The Press Ombudsman has not upheld a complaint made by a Trinity student that student publication The Piranha breached Principle 8 (Prejudice) of the Code of Practice of the Press Council of Ireland.
In September, The Piranha published a “What’s Hot/ What’s Not” article which included “Gays” as a “hot” item. The piece referenced homophobic bullying in secondary school referred to the LGBTQ+ community using homophobic slurs and made fun of terms used by the LGBT community.
The complainant, a Trinity student and member of the LGBTQ+ community, said that they found the article to be “not only personally offensive but deeply damaging to those of us who have suffered physical and mental abuse at the hands of homophobic bullies”. The student complained about the “offensive slurs and multiple references to violence against LGBTQ people”.
The student issued the complaint to the Office of the Press Ombudsman alleging that the article breached Principle 8 (Prejudice) of the Code of Practice. This states: “The press shall not publish material intended or likely to cause grave offence or stir up hatred against an individual or group on the basis of their … sexual orientation …”
The editors of the Piranha responded that the article was about homophobia, rather than intended to be homophobic. “It, as satire often does, shines a light on the realities of growing up gay in Ireland through brutal visceral language … the Piranha is a satire paper written and edited by members of the Queer community and we feel it would be disingenuous for us not to write honest comedy about our own experiences of bullying growing up and thriving within Trinity”.
The opening line of the article in question read: “Remember the limp-wristed arse bandit you gave a hearty kicking to on Junior Cert night?”
The article continues to say that gay men are in many of the leadership positions on campus at the moment. “The guy with diamonds in his ears and disappointment in his Father’s eyes? He’s the goddamn chair of every interest you suppressed in order to pursue county minor and damage your knee joints irreparably.”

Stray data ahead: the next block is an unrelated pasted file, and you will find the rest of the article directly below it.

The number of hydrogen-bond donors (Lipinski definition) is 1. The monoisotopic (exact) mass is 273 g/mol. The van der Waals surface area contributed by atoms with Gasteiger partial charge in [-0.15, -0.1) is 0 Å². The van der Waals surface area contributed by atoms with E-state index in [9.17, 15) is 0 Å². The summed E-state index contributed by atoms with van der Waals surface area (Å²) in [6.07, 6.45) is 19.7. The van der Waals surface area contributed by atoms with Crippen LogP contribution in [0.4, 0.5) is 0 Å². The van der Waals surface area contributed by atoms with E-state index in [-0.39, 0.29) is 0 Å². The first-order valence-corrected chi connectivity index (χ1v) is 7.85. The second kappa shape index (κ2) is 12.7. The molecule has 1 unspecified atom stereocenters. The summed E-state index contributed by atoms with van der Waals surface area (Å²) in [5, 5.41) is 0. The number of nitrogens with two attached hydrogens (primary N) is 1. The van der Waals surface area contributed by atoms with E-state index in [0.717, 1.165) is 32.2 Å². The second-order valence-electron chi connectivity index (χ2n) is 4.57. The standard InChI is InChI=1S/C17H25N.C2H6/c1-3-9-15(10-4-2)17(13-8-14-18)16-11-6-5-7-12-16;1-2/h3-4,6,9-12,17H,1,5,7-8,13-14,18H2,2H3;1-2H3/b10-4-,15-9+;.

The student responded to the editors by saying it was not clear that the magazine was “critiquing … the culture of homophobia and violence towards LGBTQ people. The article in question engages in vulgar slurs and tired stereotypes of weak, effeminate gay men …”
The complaint could not be resolved by conciliation and was forwarded to the Press Ombudsman for a decision, which found: “The article did include language which, had the purpose of the author been hostile towards the LGBTQ community, might have been judged to have crossed the line in terms of causing grave offence against an identifiable group.”
“However, given that the author included “Gay” as one of the “Hot” attributes to students, it is difficult to conclude that the author’s intentions were hostile towards LGBTQ people. Rather the article has to be seen as a somewhat ham-fisted attempt at satirical humour,” the Press Ombudsman continued.
“That the article might be judged as not successful as a humorous piece is not relevant. The greatest licence available to journalists is in the writing of satire. Most people reading satire apply wide margins to their tolerance of language and opinions which might be regarded as unacceptable in mainstream journalism. For these reasons the complaint is not upheld.”
In its latest issue, released this week, The Piranha featured an article on “The Piranha’s Guide to Stopping Minorities Satirising Their Own Experience”, and listed “Liberal Outrage & My Editors” as a “not” in its What’s Hot / What’s Not piece.
The Piranha was founded in 1978 and is a recognised publication of Trinity Publications, one of College’s five capitated bodies.
An earlier version of this article implied that there is only one editor of The Piranha, when there are two. The artice was updated to reflect this at 4:30pm on 27 November, 2018.